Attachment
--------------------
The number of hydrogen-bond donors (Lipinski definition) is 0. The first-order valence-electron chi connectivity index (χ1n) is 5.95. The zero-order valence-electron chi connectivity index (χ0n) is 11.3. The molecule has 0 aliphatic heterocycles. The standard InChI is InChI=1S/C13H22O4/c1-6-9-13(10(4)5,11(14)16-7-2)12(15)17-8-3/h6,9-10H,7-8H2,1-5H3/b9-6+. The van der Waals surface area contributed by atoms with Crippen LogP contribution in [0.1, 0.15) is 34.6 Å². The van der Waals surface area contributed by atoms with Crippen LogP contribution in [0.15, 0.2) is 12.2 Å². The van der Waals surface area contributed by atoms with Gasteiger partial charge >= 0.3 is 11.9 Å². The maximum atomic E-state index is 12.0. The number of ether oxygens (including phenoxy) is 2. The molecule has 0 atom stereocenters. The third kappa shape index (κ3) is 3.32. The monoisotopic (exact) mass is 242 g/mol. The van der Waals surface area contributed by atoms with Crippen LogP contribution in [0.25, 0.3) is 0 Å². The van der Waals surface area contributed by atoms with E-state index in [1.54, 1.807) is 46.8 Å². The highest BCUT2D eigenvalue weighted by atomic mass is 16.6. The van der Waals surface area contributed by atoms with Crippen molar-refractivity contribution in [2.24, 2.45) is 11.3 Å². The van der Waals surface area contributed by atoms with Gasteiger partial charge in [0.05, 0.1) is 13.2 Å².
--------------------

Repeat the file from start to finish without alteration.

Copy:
The number of hydrogen-bond donors (Lipinski definition) is 0. The first-order valence-electron chi connectivity index (χ1n) is 5.95. The zero-order valence-electron chi connectivity index (χ0n) is 11.3. The molecule has 0 aliphatic heterocycles. The standard InChI is InChI=1S/C13H22O4/c1-6-9-13(10(4)5,11(14)16-7-2)12(15)17-8-3/h6,9-10H,7-8H2,1-5H3/b9-6+. The van der Waals surface area contributed by atoms with Crippen LogP contribution in [0.1, 0.15) is 34.6 Å². The van der Waals surface area contributed by atoms with Crippen LogP contribution in [0.15, 0.2) is 12.2 Å². The van der Waals surface area contributed by atoms with Gasteiger partial charge >= 0.3 is 11.9 Å². The maximum atomic E-state index is 12.0. The number of ether oxygens (including phenoxy) is 2. The molecule has 0 atom stereocenters. The third kappa shape index (κ3) is 3.32. The monoisotopic (exact) mass is 242 g/mol. The van der Waals surface area contributed by atoms with Crippen LogP contribution in [0.25, 0.3) is 0 Å². The van der Waals surface area contributed by atoms with E-state index in [1.54, 1.807) is 46.8 Å². The highest BCUT2D eigenvalue weighted by atomic mass is 16.6. The van der Waals surface area contributed by atoms with Crippen molar-refractivity contribution in [2.24, 2.45) is 11.3 Å². The van der Waals surface area contributed by atoms with Gasteiger partial charge in [0.05, 0.1) is 13.2 Å².